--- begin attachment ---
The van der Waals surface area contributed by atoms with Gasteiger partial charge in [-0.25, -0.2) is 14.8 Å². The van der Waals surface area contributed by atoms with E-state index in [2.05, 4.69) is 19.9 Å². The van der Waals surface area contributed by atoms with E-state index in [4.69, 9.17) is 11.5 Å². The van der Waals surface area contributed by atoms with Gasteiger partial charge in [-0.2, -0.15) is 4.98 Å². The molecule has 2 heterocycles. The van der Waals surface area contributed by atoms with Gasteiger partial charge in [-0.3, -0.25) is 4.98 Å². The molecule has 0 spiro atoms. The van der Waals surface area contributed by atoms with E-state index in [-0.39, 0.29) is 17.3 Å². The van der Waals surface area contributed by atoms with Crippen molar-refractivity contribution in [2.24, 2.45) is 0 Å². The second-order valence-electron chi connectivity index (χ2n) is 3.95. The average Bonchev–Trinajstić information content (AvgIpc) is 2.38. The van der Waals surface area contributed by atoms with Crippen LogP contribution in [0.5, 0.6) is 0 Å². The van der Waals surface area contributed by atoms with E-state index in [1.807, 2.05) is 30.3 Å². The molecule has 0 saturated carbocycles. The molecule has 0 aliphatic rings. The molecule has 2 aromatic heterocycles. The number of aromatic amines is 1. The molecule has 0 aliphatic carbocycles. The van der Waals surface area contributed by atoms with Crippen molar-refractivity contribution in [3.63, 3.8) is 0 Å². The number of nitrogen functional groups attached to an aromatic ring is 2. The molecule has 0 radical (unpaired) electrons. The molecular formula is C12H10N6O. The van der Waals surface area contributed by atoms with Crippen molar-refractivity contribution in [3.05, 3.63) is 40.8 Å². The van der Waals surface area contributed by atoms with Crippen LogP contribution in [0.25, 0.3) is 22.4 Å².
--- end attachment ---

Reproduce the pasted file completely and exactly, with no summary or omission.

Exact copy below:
The van der Waals surface area contributed by atoms with Gasteiger partial charge in [-0.25, -0.2) is 14.8 Å². The van der Waals surface area contributed by atoms with E-state index in [2.05, 4.69) is 19.9 Å². The van der Waals surface area contributed by atoms with E-state index in [4.69, 9.17) is 11.5 Å². The van der Waals surface area contributed by atoms with Gasteiger partial charge in [-0.2, -0.15) is 4.98 Å². The molecule has 2 heterocycles. The van der Waals surface area contributed by atoms with Gasteiger partial charge in [-0.3, -0.25) is 4.98 Å². The molecule has 0 spiro atoms. The van der Waals surface area contributed by atoms with E-state index in [-0.39, 0.29) is 17.3 Å². The van der Waals surface area contributed by atoms with Crippen molar-refractivity contribution in [2.24, 2.45) is 0 Å². The second-order valence-electron chi connectivity index (χ2n) is 3.95. The average Bonchev–Trinajstić information content (AvgIpc) is 2.38. The van der Waals surface area contributed by atoms with Crippen LogP contribution in [0.5, 0.6) is 0 Å². The van der Waals surface area contributed by atoms with E-state index in [1.807, 2.05) is 30.3 Å². The molecule has 0 saturated carbocycles. The molecule has 0 aliphatic rings. The molecule has 2 aromatic heterocycles. The number of aromatic amines is 1. The molecule has 0 aliphatic carbocycles. The van der Waals surface area contributed by atoms with Crippen molar-refractivity contribution in [3.63, 3.8) is 0 Å². The number of nitrogen functional groups attached to an aromatic ring is 2. The molecule has 0 radical (unpaired) electrons. The molecular formula is C12H10N6O. The van der Waals surface area contributed by atoms with Crippen molar-refractivity contribution in [3.05, 3.63) is 40.8 Å². The van der Waals surface area contributed by atoms with Crippen LogP contribution in [0.25, 0.3) is 22.4 Å².